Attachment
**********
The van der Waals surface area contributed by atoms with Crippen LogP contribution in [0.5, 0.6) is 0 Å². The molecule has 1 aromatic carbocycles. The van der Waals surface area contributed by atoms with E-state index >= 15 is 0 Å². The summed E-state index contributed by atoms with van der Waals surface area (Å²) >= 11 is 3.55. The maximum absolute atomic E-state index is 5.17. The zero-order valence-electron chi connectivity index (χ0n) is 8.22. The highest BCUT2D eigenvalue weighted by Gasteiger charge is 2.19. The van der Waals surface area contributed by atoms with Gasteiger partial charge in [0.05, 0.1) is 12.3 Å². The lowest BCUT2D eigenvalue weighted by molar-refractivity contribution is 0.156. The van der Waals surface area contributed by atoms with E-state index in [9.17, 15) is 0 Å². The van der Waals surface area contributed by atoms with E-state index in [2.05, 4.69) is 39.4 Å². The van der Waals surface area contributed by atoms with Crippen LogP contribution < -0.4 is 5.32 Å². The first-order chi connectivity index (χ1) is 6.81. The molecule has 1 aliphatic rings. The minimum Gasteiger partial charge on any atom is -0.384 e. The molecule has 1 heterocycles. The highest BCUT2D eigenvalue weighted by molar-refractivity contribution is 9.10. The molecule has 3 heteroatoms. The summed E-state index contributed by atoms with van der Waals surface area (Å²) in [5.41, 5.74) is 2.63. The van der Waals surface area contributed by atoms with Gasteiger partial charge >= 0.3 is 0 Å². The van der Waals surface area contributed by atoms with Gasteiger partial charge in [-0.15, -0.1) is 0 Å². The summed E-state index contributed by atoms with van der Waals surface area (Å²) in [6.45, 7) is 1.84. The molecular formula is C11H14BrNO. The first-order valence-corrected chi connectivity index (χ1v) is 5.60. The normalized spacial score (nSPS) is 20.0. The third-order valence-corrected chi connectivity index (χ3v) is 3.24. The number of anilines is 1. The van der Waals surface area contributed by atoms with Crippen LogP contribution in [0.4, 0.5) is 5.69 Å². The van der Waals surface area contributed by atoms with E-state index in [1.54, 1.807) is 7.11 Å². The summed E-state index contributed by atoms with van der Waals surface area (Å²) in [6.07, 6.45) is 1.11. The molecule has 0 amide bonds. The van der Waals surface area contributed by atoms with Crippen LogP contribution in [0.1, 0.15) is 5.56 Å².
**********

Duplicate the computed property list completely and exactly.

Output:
The van der Waals surface area contributed by atoms with Crippen LogP contribution in [0.5, 0.6) is 0 Å². The molecule has 1 aromatic carbocycles. The van der Waals surface area contributed by atoms with E-state index >= 15 is 0 Å². The summed E-state index contributed by atoms with van der Waals surface area (Å²) >= 11 is 3.55. The maximum absolute atomic E-state index is 5.17. The zero-order valence-electron chi connectivity index (χ0n) is 8.22. The highest BCUT2D eigenvalue weighted by Gasteiger charge is 2.19. The van der Waals surface area contributed by atoms with Gasteiger partial charge in [0.05, 0.1) is 12.3 Å². The lowest BCUT2D eigenvalue weighted by molar-refractivity contribution is 0.156. The van der Waals surface area contributed by atoms with E-state index in [9.17, 15) is 0 Å². The van der Waals surface area contributed by atoms with E-state index in [2.05, 4.69) is 39.4 Å². The van der Waals surface area contributed by atoms with Crippen LogP contribution < -0.4 is 5.32 Å². The first-order chi connectivity index (χ1) is 6.81. The molecule has 1 aliphatic rings. The minimum Gasteiger partial charge on any atom is -0.384 e. The molecule has 1 heterocycles. The highest BCUT2D eigenvalue weighted by molar-refractivity contribution is 9.10. The molecule has 3 heteroatoms. The summed E-state index contributed by atoms with van der Waals surface area (Å²) in [5.41, 5.74) is 2.63. The van der Waals surface area contributed by atoms with Gasteiger partial charge >= 0.3 is 0 Å². The van der Waals surface area contributed by atoms with Gasteiger partial charge in [-0.15, -0.1) is 0 Å². The summed E-state index contributed by atoms with van der Waals surface area (Å²) in [6.45, 7) is 1.84. The molecular formula is C11H14BrNO. The first-order valence-corrected chi connectivity index (χ1v) is 5.60. The normalized spacial score (nSPS) is 20.0. The third-order valence-corrected chi connectivity index (χ3v) is 3.24. The number of anilines is 1. The van der Waals surface area contributed by atoms with Crippen LogP contribution in [0.4, 0.5) is 5.69 Å². The van der Waals surface area contributed by atoms with E-state index in [1.54, 1.807) is 7.11 Å². The summed E-state index contributed by atoms with van der Waals surface area (Å²) in [6.07, 6.45) is 1.11. The molecule has 0 amide bonds. The van der Waals surface area contributed by atoms with Crippen LogP contribution in [0.1, 0.15) is 5.56 Å².